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Now, this is a problem for two reasons. Firstly, these people are simply saying yes to things for their own satisfaction. Secondly, they often end up changing their minds or retracting their offer for one reason or another (“I would have loved to, but my grandmother suddenly fell ill.”), leaving you in the lurch for the 100th time this year.

7. Sarcasm and Cynicism

Behind the chronic pasted smile, fake people are well known for brewing resentment, jealousy, or anger. This is because, behind the postcard life, they are often unhappy. Sarcasm and cynicism are well known to act as a defense mechanism, sometimes even a diversion—anything so they can remain feeling on top of the world, whether it is through boosting themselves or bringing people down.

8. Crappy friend

Fake people are bad friends. They don’t listen to you, your feelings, and whatever news you might have to share. In fact, you might find yourself migrating away from them when you have exciting or bad news to share, knowing that it will always end up one way—their way. In addition, you might find that they’re not available when you truly need them or worse, cancel plans at the last minute.

It’s not unusual to hear that a fake person talks constantly behind people’s backs. Let’s be honest, if they do it to others, they’re doing it to you too. If your “friend” makes you feel bad constantly, trust me, they’re not achieving their purpose, and they’re simply not a good person to have around.

The sooner you learn to spot these fake people, the sooner you can meet meaningful individuals again.

How to Cope With Fake People Moving Forward?

It is important to remind yourself that you deserve more than what you’re getting. You are worthy, valuable, precious, and just as important as the next person.

There are many ways to manage fake people. Here are some tips on how to deal with them.

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1. Boundaries

Keep your boundaries very clear. As explained in the book Unlock Your Resilience, boundaries are what keep you sane when the world tries to suffocate you. When fake people become emotional vampires, make sure to keep your distances, limit contact, and simply replace them with more valuable interactions.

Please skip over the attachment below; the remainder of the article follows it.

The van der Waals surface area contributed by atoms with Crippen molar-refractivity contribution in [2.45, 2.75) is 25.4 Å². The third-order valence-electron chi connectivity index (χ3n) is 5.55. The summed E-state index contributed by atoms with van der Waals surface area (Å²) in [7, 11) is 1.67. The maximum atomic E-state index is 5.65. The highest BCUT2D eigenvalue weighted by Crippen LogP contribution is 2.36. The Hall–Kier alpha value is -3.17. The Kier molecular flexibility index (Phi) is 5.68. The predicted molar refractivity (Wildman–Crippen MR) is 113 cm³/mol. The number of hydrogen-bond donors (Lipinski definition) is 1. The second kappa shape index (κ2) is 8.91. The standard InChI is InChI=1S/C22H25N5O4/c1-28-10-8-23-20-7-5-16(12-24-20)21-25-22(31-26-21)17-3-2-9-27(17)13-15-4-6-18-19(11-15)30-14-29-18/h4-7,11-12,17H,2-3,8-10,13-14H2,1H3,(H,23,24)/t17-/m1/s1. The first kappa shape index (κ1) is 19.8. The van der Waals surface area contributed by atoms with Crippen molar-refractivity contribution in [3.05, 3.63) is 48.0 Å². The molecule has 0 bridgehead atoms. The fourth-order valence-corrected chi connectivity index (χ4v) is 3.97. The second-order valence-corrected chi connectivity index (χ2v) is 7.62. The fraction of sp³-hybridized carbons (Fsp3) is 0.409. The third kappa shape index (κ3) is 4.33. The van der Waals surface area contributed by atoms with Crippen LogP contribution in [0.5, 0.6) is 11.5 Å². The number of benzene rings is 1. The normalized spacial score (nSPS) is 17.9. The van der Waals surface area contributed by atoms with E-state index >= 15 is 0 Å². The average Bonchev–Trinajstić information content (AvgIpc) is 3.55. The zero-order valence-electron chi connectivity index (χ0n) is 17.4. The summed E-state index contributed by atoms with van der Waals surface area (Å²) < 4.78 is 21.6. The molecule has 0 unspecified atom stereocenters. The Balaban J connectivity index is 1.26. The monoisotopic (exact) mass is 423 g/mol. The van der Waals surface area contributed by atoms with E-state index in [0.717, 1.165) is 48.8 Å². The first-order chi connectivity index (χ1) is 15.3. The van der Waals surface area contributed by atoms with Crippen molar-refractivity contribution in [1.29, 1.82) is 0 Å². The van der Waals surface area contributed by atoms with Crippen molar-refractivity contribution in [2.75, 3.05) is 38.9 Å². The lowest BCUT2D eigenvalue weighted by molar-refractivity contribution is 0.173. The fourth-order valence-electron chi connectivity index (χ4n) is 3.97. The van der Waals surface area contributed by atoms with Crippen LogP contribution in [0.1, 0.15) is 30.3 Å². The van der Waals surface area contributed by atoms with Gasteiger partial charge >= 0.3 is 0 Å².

2. Don’t Take Their Behavior Personally

Sadly, they most likely have behaved this way before they knew you and will continue much longer after you have moved on. It isn’t about you. It is about their inner need to meet a void that you are not responsible for. And in all honesty, unless you are a trained professional, you are unlikely to improve it anyway.

3. Be Upfront and Honest About How You Feel

If your “friend” has been hurtful or engaged in behaviors you struggle with, let them know—nicely, firmly, however you want, but let them know that they are affecting you. If it works, great. If it doesn’t, you’ll feel better and when you’re ready to move on, you’ll know you tried to reach out. Your conscience is clear.

4. Ask for Advice

If you’re unsure about what you’re seeing or feeling, ask for advice. Perhaps a relative, a good friend, or a colleague might have some input as to whether you are overreacting or seeing some genuine concerns.

Now, don’t confuse asking for advice with gossiping behind the fake person’s back because, in the end, you don’t want to stoop down to their level. However, a little reminder as to how to stay on your own wellness track can never hurt.

5. Dig Deeper

Now, this one, I offer with caution. If you are emotionally strong, up to it, guaranteed you won’t get sucked into it, and have the skills to manage, perhaps you could dig into the reasons a fake person is acting the way they do.

Have they suffered recent trauma? Have they been rejected all their lives? Is their self-esteem so low that they must resort to making themselves feel good in any way they can? Sometimes, having an understanding of a person’s behavior can help in processing it.

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6. Practice Self-Care!

Clearly, putting some distance between the fake person and yourself is probably the way to go. However, sometimes, it takes time to get there. In the meantime, make sure to practice self-care, be gentle with yourself, and compensate with lots of positives!

Self-care can be as simple as taking a hot shower after talking to them or declining an invitation when you’re not feeling up to the challenge.

Spotting fake people isn’t too hard. They generally glow with wanna-be vibes. However, most often, there are reasons as to why they are like this. Calling their behavior might be the first step. Providing them with support might be the second. But if these don’t work, it’s time to stay away and surround yourself with the positivity that you deserve.

Final Thoughts

Remember that life is a rollercoaster. It has good moments, tough moments, and moments you wouldn’t change for the world. So, look around and make sure that you take the time to choose the right people to share it all with.

We are the average of the five people we spend the most time with, so take a good look around and choose wisely!

More Tips on Dealing With Fake People

Featured photo credit: Priscilla Du Preez via unsplash.com